Saudi Arabia: Slow progress on women’s rights
May 4, Riyadh: King Abdullah’s declaration that women will be permitted to vote and run as candidates in upcoming local elections in Saudi Arabia, in 2015, The Guardian reported.
According to BBC report, Saudi Arabia is known to be one of the World‘s most conservative societies, with the role of women particularly limited, although changes have been made in employment and politics, women are still not allowed to drive, and continue to face severe social restrictions, but some think progress is being made, despite resistance from conservative parts of society.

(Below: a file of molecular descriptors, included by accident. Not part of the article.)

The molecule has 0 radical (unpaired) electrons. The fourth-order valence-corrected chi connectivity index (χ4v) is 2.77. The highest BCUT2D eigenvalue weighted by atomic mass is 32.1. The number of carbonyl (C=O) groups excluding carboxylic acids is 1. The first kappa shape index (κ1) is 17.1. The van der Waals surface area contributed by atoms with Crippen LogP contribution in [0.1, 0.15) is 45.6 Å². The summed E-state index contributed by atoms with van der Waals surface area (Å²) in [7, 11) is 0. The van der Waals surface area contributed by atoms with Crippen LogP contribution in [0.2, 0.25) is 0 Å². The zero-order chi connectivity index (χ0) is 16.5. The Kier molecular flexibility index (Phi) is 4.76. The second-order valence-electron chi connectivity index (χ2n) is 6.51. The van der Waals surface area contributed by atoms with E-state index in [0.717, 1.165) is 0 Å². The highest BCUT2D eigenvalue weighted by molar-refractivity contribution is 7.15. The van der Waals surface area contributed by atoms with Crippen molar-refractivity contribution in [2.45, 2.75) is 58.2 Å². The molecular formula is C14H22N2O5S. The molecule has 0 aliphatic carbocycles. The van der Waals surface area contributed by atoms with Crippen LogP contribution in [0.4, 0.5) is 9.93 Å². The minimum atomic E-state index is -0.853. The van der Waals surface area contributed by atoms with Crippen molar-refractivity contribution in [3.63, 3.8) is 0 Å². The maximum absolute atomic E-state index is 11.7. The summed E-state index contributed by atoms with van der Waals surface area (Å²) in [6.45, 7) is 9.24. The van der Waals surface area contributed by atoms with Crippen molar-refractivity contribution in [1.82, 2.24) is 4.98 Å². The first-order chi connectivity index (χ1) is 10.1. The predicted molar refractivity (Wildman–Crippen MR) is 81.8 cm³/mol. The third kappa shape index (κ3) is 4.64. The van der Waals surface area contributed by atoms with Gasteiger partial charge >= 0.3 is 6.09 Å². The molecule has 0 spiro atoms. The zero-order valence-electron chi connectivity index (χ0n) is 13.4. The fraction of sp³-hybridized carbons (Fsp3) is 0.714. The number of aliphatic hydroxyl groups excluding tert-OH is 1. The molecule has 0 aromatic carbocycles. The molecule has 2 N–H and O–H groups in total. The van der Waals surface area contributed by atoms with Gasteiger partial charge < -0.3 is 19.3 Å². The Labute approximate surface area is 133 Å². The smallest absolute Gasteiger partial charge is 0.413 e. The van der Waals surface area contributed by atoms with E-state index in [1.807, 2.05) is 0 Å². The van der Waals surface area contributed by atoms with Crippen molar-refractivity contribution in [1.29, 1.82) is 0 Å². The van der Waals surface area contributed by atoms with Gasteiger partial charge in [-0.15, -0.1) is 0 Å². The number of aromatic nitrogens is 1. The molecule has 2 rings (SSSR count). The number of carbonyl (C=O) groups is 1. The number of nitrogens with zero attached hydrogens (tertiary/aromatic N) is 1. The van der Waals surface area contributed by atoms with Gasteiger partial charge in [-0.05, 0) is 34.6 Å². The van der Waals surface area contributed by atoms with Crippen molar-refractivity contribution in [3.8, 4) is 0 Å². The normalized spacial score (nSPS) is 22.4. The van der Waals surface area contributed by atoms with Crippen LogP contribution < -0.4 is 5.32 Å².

Nonetheless, Several Saudi intellectuals have called for a boycott of this month’s polls in protest; there have been strong objections on the declaration, followers of Saudi politics will recall that similar assurances have been voiced before and not acted upon, the guardian reported.
In the last elections, in 2005, practical considerations and the difficulty of preparing for women to take part at short notice were the official reasons given for the postponement of the decision. Elections scheduled for 2009 did not go ahead.
This is the first time the king has made an overt promise regarding women’s participation in politics, and it is encouraging that the issue is being discussed. But there remains a concern that the pattern will continue, in which women’s rights appear to have been granted in principle but never in practice. The Oslo Times